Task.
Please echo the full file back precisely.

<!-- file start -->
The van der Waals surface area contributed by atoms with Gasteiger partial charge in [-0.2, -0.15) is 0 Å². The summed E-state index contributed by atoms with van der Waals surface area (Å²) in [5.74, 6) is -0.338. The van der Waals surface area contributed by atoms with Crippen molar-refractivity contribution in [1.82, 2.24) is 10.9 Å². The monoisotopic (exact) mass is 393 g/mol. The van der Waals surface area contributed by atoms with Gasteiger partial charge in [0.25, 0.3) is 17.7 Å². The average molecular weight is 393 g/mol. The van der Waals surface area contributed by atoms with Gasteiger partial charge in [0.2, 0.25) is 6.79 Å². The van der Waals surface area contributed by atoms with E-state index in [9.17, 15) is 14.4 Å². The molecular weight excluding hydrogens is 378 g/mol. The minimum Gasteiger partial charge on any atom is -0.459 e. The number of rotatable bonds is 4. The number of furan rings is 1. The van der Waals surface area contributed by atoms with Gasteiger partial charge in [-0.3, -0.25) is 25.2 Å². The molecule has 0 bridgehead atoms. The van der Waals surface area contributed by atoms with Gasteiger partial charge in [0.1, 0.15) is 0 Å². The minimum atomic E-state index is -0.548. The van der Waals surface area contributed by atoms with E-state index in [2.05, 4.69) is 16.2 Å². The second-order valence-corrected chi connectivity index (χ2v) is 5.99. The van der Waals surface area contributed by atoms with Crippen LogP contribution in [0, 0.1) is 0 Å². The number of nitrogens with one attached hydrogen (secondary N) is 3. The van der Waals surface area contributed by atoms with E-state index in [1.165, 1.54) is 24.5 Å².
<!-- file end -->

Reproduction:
The van der Waals surface area contributed by atoms with Gasteiger partial charge in [-0.2, -0.15) is 0 Å². The summed E-state index contributed by atoms with van der Waals surface area (Å²) in [5.74, 6) is -0.338. The van der Waals surface area contributed by atoms with Crippen molar-refractivity contribution in [1.82, 2.24) is 10.9 Å². The monoisotopic (exact) mass is 393 g/mol. The van der Waals surface area contributed by atoms with Gasteiger partial charge in [0.25, 0.3) is 17.7 Å². The average molecular weight is 393 g/mol. The van der Waals surface area contributed by atoms with Gasteiger partial charge in [0.2, 0.25) is 6.79 Å². The van der Waals surface area contributed by atoms with E-state index in [9.17, 15) is 14.4 Å². The molecular weight excluding hydrogens is 378 g/mol. The minimum Gasteiger partial charge on any atom is -0.459 e. The number of rotatable bonds is 4. The number of furan rings is 1. The van der Waals surface area contributed by atoms with Gasteiger partial charge in [-0.3, -0.25) is 25.2 Å². The molecule has 0 bridgehead atoms. The van der Waals surface area contributed by atoms with Gasteiger partial charge in [0.1, 0.15) is 0 Å². The minimum atomic E-state index is -0.548. The van der Waals surface area contributed by atoms with E-state index in [2.05, 4.69) is 16.2 Å². The second-order valence-corrected chi connectivity index (χ2v) is 5.99. The van der Waals surface area contributed by atoms with Crippen LogP contribution in [0, 0.1) is 0 Å². The number of nitrogens with one attached hydrogen (secondary N) is 3. The van der Waals surface area contributed by atoms with E-state index in [1.165, 1.54) is 24.5 Å².